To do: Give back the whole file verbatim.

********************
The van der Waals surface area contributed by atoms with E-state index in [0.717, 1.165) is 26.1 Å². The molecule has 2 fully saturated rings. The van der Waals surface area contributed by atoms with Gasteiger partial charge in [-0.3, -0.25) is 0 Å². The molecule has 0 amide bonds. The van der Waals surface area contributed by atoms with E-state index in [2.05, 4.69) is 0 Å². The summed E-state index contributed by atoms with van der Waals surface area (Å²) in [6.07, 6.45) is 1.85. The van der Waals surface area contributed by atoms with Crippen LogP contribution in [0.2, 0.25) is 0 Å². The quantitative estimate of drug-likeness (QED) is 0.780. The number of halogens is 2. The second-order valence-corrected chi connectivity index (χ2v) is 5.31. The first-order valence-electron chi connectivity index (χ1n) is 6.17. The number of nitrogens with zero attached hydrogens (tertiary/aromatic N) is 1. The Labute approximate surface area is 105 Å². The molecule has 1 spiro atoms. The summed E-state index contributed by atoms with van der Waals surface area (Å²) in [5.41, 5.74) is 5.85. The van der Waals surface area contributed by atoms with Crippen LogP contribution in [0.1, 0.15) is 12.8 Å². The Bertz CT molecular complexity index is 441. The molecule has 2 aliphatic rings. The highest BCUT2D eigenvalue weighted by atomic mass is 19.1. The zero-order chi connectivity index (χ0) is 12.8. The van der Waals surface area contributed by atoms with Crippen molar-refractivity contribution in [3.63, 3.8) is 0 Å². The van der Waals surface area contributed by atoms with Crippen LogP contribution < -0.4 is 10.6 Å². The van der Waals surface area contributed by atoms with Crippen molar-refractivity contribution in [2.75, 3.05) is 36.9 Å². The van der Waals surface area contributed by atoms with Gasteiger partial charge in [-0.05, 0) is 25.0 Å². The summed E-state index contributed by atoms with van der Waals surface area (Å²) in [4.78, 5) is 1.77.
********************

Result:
The van der Waals surface area contributed by atoms with E-state index in [0.717, 1.165) is 26.1 Å². The molecule has 2 fully saturated rings. The van der Waals surface area contributed by atoms with Gasteiger partial charge in [-0.3, -0.25) is 0 Å². The molecule has 0 amide bonds. The van der Waals surface area contributed by atoms with E-state index in [2.05, 4.69) is 0 Å². The summed E-state index contributed by atoms with van der Waals surface area (Å²) in [6.07, 6.45) is 1.85. The van der Waals surface area contributed by atoms with Crippen LogP contribution in [0.2, 0.25) is 0 Å². The quantitative estimate of drug-likeness (QED) is 0.780. The number of halogens is 2. The second-order valence-corrected chi connectivity index (χ2v) is 5.31. The first-order valence-electron chi connectivity index (χ1n) is 6.17. The number of nitrogens with zero attached hydrogens (tertiary/aromatic N) is 1. The Labute approximate surface area is 105 Å². The molecule has 1 spiro atoms. The summed E-state index contributed by atoms with van der Waals surface area (Å²) in [5.41, 5.74) is 5.85. The van der Waals surface area contributed by atoms with Crippen LogP contribution in [0.1, 0.15) is 12.8 Å². The Bertz CT molecular complexity index is 441. The molecule has 2 aliphatic rings. The highest BCUT2D eigenvalue weighted by atomic mass is 19.1. The zero-order chi connectivity index (χ0) is 12.8. The van der Waals surface area contributed by atoms with Crippen molar-refractivity contribution in [3.63, 3.8) is 0 Å². The van der Waals surface area contributed by atoms with Crippen LogP contribution < -0.4 is 10.6 Å². The van der Waals surface area contributed by atoms with Crippen molar-refractivity contribution in [2.75, 3.05) is 36.9 Å². The van der Waals surface area contributed by atoms with Gasteiger partial charge in [-0.05, 0) is 25.0 Å². The summed E-state index contributed by atoms with van der Waals surface area (Å²) in [4.78, 5) is 1.77.